History has shown that when it comes to sustaining a shared resource, a diversified, collaborative approach can do the job.
No one wants to be a sucker. But no one wants a shared resource to be destroyed, either. Ostrom’s work showed that communities large and small can collaborate to sustain their shared resources. Collaboration enabled Valencia’s irrigation communities to withstand 1,000 years of droughts, floods and bountiful harvests. And collaboration, though difficult and messy, will enable businesses, cities and nations to resolve the climate crisis. The Paris Agreement, with or without the U.S.’s top-level participation, is our best chance for collaborative climate action.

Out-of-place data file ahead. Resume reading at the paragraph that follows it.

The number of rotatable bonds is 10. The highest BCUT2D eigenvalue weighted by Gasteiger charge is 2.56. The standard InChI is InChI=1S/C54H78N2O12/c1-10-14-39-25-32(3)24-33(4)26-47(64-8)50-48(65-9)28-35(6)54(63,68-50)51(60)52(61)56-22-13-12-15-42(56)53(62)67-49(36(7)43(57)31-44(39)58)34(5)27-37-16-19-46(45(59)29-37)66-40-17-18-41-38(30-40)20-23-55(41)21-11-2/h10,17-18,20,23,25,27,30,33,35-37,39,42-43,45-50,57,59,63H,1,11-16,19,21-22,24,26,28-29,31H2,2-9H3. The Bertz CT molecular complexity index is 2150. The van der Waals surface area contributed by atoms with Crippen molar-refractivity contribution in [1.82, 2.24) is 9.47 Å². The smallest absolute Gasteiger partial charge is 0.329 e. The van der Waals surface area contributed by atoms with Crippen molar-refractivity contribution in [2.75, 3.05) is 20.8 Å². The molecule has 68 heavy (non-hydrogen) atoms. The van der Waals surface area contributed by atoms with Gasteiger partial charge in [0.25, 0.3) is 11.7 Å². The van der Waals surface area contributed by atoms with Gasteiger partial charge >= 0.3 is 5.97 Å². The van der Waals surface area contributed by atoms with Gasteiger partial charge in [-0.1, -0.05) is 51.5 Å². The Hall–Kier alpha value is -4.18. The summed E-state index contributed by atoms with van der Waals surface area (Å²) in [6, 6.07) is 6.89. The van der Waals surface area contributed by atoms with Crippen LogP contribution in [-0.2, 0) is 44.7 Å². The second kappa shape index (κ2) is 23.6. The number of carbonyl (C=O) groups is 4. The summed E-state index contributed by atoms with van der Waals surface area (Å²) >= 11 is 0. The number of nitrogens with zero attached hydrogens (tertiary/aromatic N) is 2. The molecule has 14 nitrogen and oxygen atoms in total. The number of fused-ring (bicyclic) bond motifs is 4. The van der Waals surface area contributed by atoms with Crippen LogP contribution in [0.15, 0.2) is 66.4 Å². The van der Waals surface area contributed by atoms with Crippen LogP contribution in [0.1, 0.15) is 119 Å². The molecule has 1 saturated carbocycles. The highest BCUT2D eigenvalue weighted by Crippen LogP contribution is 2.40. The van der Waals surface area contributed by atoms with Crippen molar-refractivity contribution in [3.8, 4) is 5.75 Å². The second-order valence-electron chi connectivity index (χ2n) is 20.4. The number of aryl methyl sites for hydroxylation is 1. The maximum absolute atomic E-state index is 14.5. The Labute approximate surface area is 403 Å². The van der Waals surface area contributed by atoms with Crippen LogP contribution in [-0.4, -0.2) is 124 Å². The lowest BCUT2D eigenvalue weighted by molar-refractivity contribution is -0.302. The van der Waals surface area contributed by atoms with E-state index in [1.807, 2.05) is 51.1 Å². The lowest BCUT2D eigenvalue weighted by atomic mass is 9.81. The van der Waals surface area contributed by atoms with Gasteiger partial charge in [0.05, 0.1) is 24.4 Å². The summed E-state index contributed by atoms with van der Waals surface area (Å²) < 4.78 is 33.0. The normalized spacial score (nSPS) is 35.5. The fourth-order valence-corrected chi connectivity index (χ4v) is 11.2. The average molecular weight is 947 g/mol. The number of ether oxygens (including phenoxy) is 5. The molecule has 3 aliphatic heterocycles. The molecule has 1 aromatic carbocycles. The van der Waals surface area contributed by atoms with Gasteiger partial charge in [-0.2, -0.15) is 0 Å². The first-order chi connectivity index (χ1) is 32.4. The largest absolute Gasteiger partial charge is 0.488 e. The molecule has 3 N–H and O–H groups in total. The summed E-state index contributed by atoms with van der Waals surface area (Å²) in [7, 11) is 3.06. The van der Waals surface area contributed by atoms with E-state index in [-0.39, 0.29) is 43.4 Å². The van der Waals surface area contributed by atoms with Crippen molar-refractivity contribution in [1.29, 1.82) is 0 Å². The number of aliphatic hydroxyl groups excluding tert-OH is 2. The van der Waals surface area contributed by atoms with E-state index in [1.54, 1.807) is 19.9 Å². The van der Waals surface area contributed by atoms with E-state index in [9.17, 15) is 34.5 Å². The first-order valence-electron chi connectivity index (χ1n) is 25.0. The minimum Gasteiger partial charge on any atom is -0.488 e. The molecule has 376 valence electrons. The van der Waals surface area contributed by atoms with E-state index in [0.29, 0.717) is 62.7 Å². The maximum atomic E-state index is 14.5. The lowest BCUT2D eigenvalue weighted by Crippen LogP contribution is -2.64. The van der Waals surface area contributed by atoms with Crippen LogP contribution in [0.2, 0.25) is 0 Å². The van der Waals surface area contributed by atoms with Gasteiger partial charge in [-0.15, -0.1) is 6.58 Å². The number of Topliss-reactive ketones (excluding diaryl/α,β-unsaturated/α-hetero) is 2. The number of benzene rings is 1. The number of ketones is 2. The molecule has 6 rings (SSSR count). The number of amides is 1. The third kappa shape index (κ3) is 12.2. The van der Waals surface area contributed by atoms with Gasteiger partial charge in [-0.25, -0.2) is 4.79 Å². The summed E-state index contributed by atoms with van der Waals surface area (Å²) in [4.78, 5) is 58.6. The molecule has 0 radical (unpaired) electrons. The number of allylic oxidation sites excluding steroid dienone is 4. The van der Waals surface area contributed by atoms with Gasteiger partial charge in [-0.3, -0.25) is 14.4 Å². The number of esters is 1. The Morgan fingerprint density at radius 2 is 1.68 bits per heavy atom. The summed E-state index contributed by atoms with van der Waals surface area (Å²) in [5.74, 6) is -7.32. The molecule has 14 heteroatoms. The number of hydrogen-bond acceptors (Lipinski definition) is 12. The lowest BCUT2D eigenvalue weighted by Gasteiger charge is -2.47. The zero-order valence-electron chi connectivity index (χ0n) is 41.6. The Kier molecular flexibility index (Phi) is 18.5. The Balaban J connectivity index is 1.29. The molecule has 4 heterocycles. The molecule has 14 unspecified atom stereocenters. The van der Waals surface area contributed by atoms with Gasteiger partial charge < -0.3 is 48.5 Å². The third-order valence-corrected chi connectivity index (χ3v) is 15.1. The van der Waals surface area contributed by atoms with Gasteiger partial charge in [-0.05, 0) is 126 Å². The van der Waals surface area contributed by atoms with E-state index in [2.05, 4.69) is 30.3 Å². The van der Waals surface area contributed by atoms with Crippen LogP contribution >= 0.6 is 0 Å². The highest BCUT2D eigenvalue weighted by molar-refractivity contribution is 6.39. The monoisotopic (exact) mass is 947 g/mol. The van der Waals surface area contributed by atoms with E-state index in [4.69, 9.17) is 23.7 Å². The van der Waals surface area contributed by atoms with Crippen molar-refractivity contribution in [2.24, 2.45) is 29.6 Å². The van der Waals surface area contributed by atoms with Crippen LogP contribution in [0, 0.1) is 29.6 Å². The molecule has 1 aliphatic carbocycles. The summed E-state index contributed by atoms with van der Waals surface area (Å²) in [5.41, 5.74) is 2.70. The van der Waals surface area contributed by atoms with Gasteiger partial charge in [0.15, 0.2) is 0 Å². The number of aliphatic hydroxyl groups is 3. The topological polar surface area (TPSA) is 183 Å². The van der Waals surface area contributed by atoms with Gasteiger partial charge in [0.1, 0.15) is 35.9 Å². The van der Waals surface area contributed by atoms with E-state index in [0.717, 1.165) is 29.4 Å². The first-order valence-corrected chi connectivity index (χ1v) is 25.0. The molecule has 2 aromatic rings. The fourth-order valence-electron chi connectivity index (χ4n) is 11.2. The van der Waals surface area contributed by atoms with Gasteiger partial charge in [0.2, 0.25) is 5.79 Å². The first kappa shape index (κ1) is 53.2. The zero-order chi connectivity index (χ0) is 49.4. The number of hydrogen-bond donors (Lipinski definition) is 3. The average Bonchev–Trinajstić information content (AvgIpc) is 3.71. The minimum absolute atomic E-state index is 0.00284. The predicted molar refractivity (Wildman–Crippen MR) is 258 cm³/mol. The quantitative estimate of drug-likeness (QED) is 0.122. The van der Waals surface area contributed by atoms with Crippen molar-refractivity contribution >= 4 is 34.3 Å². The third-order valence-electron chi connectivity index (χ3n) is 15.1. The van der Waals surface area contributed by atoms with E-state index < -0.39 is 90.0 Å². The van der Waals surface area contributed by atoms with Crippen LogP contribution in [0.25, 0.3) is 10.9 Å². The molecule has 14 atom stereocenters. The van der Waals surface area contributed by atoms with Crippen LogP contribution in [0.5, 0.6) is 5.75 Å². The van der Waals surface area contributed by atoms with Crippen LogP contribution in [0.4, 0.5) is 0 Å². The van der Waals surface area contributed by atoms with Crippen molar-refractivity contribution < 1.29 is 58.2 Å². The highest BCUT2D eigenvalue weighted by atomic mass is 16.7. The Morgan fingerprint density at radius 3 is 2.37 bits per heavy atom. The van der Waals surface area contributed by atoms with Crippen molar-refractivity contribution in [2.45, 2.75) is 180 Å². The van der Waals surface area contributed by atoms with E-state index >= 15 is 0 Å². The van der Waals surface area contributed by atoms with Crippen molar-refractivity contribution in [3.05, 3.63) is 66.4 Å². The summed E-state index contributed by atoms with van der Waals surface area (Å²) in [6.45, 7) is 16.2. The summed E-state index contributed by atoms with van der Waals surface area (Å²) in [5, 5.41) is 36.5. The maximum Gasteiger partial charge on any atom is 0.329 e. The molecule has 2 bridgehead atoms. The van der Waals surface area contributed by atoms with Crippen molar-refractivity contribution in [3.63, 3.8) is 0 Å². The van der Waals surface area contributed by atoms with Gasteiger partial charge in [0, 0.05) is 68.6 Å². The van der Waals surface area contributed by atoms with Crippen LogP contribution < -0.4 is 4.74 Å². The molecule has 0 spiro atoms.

The views expressed here are those of the authors and not necessarily of Ensia. We present them to further discussion around important topics.
Originally published at ensia.com on November 14, 2019.